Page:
We never say that something is not possible when a customer has a special request. Hence the slogan of our group: it’s possible. I have never heard of a brick mason or a painter who is short of orders despite working excellently, for such workmen are passed from hand to hand in the city. It works just like that in the world of engineering too. What I am most proud of is that we have always managed to retain our customers once we started to work for them,’ sums up Csaba Mészáros, the executive of evopro-group – explaining how his engineering company has proved globally successful.
Already as a child, the Sopronhorpács-born businessman would make airplane models, was a keen photographer and repaired his own bike. His excellent “leadership” skills soon became obvious, since he organised various contests in the village, including an event when he provided for the accommodation of several dozens children even under rather nomadic conditions.
After his high school years in Győr, Csaba Mészáros went on to study at Budapest University of Technology and Economics and graduated in electrical engineering. Although he originally had teaching ambitions, he also studied mathematics and information technology at ELTE but earned no degree, for a Siemens project in Germany made it impossible to align his job with academic requirements. And that is how Csaba Mészáros ended up working as an entrepreneur instead of teaching. Returning home from Germany, he made his way to East Hungary looking for employment at three different companies (BorsodChem, TVK, Interspan), all of which offered him a position in the field of automation.
Then he was once again attracted by the German market and worked for software company evosoft for a while. When he finally spread his own wings in 2001, he had seven former evosoft colleagues in the starting lineup. Their first major success was related to an airport project in Munich, where they worked with an extended team of 25 professionals. The company continued to grow by similarly impressive leaps and bounds.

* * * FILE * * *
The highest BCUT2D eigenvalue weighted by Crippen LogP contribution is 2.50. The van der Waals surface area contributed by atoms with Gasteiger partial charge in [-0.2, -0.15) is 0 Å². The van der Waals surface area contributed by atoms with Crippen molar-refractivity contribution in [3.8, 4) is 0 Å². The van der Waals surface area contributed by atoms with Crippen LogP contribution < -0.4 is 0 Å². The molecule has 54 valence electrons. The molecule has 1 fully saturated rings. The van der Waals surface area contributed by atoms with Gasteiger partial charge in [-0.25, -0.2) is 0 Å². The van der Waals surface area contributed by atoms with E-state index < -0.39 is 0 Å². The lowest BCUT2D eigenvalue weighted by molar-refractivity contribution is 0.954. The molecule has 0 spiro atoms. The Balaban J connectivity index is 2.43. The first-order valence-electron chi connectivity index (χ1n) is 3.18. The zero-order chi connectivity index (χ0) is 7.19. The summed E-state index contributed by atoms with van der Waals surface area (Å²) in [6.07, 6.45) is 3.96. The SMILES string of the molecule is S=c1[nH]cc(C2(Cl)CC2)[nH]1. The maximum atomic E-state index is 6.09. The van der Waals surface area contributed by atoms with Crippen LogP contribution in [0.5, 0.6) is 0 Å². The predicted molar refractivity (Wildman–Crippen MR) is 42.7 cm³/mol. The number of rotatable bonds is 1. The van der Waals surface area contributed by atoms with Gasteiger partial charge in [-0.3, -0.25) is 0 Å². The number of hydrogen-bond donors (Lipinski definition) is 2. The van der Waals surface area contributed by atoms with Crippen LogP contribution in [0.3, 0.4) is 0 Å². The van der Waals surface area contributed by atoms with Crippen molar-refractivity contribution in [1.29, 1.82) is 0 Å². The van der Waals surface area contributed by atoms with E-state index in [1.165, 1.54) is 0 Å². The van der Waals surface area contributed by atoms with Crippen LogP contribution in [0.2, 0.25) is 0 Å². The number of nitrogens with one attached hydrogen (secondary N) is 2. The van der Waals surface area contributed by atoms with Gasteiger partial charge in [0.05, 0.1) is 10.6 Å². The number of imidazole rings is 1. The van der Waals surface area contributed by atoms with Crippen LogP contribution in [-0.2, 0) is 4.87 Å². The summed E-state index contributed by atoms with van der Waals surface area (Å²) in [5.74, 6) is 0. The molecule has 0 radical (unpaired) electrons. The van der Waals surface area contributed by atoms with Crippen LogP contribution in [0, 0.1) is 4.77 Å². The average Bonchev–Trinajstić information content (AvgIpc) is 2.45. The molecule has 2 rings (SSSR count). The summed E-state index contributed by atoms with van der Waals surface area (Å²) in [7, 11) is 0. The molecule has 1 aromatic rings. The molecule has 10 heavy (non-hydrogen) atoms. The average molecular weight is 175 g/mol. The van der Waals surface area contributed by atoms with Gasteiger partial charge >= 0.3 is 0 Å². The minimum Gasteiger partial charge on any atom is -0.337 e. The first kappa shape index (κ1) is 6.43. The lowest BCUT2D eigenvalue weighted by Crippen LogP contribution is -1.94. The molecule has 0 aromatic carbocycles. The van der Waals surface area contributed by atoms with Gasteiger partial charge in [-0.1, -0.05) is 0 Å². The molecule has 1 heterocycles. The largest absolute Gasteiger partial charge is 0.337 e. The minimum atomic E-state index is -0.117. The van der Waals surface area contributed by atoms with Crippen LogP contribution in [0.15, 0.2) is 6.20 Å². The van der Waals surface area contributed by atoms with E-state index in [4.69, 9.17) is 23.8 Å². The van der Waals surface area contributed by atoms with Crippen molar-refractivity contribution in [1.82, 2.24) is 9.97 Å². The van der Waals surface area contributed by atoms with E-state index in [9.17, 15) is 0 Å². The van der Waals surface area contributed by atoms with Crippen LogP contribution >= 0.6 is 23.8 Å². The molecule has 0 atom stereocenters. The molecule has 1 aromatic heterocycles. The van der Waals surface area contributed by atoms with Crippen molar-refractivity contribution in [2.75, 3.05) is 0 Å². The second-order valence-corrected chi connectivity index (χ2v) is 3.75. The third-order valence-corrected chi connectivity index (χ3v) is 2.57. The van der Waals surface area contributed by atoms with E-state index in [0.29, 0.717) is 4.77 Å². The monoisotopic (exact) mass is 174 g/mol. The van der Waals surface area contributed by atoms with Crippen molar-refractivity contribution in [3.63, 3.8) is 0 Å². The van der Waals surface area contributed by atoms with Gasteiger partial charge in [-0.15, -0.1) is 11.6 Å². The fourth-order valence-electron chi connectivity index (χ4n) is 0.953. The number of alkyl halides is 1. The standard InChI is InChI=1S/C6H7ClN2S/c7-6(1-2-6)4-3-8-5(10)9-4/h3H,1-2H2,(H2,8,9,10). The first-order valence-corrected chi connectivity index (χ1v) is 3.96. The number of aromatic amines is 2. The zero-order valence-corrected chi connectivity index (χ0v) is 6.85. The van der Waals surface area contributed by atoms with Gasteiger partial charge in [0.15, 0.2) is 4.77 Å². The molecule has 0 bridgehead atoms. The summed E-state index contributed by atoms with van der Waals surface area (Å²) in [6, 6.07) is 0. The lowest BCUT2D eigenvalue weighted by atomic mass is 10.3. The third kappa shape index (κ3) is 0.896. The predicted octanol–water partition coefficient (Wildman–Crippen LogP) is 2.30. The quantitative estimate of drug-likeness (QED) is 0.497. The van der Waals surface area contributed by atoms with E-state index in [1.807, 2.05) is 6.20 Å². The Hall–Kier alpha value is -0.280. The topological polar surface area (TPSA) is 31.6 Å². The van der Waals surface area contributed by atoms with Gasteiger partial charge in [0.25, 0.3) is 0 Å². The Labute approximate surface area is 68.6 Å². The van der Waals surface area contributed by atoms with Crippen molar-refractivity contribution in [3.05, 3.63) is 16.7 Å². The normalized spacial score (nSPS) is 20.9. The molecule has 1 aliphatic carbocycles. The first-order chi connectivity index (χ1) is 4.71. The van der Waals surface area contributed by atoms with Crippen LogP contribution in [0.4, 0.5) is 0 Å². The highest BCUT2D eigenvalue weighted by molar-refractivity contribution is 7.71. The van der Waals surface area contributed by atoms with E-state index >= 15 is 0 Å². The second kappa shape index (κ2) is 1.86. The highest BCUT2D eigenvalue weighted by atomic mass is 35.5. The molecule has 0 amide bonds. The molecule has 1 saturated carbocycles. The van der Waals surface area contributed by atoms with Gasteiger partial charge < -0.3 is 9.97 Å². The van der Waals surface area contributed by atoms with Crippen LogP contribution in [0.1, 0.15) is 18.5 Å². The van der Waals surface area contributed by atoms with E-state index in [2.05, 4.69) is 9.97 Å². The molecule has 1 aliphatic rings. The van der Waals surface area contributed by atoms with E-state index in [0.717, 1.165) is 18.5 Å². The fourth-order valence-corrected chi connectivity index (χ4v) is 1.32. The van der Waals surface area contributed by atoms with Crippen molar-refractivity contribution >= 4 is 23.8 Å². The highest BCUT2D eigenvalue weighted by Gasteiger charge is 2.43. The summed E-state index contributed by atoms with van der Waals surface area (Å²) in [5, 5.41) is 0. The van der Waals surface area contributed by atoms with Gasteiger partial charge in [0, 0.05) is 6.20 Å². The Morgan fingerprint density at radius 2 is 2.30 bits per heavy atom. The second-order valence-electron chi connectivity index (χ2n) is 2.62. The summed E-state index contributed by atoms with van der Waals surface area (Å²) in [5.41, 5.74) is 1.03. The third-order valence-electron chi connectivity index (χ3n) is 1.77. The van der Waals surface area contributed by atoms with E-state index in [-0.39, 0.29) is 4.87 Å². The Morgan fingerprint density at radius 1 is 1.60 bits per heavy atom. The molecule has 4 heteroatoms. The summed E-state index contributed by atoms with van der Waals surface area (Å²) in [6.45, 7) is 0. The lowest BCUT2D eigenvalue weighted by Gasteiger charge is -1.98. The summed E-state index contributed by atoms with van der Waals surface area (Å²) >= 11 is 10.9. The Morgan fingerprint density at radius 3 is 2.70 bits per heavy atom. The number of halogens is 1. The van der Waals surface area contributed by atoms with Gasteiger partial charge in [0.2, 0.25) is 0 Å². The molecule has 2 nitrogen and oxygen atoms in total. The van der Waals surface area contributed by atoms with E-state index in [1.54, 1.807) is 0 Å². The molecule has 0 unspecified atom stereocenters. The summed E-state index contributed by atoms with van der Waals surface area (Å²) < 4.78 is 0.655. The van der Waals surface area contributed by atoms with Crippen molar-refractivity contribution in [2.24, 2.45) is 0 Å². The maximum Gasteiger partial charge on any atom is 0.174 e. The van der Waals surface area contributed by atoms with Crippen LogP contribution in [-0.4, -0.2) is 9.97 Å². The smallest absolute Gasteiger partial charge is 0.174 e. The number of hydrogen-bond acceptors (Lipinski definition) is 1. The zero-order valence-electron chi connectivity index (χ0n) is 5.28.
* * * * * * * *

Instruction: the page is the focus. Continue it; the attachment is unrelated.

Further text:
‘Our main advantage is that – although we had considerably less money and workforce than others – we have always managed to get a move on much more flexibly, while greatly motivating our colleagues. What really matters is whether you can find a holistic solution to the customer’s issue rather than the black and white letters of the contract,’ explains the executive.
Then the 28th day of February 2014 brought about a major change. Csaba Mészáros sold his service division to Accenture and agreed that he shall not engage in the provision of similar services to any of the world’s 2000 leading companies for a period of three years. ‘I felt particularly proud when the buyer’s regional leader said goodbye to me by telling that – from among many transactions in his life – this was the first one to truly fulfil every word that had been previously agreed on.’ Csaba Mészáros can still recall the buyer’s goodbye notes: ‘I would love to come back three years later and take a look around if there is something for sale’.
The company is now focusing on the world of electronic vehicles. In his younger day, the entrepreneur spent several summers as an intern at Ganz Villamossági Művek (a former electrical company in Hungary) and took great delight in hiking, therefore he has always been inclined to be interested in the world of zero emission. Due to the group’s strategic vertical integration, their range of products and services fully covers all fields of zeroemission transport, including bus stations and filling stations, clearing houses, mobile applications and European integration.
Today, evopro is an able competitor of the industrial giants, but they still have headaches. ‘Sometimes I even have to explain that Hungarian bus production does exist. Also, I find it insulting to argue that our buses have too many foreign parts if we consider this to be a labour-intensive society. Zsolnay is also Hungarian, even if the raw material and the furnace comes from Germany,’ adds the executive.
Csaba Mészáros is aware that a Hungarian company can only achieve major breakthroughs if it is able to collaborate and think together with multinational companies as well. ‘Entering the global market of electric buses all the way from Budapest is almost impossible, but in partnership with large enterprises incumbent on the market we might stand a better chance. We certainly need to identify our own limits and barriers and handle them with a great deal of prudence and humility,’ he says.
The entrepreneur is apparently not afraid of transactions; he has already sold business divisions to the Siemens-owned evosoft, purchased his bus plant from a US private equity firm, what’s more, he bought a bank from Korean engineering firm Hanwha. ‘You always need to be ready for partnership. In fact, we have not had any activity this far which would have demanded considerable external financing or a listing. However, our current zero-emission solutions may be one of those,’ the executive said.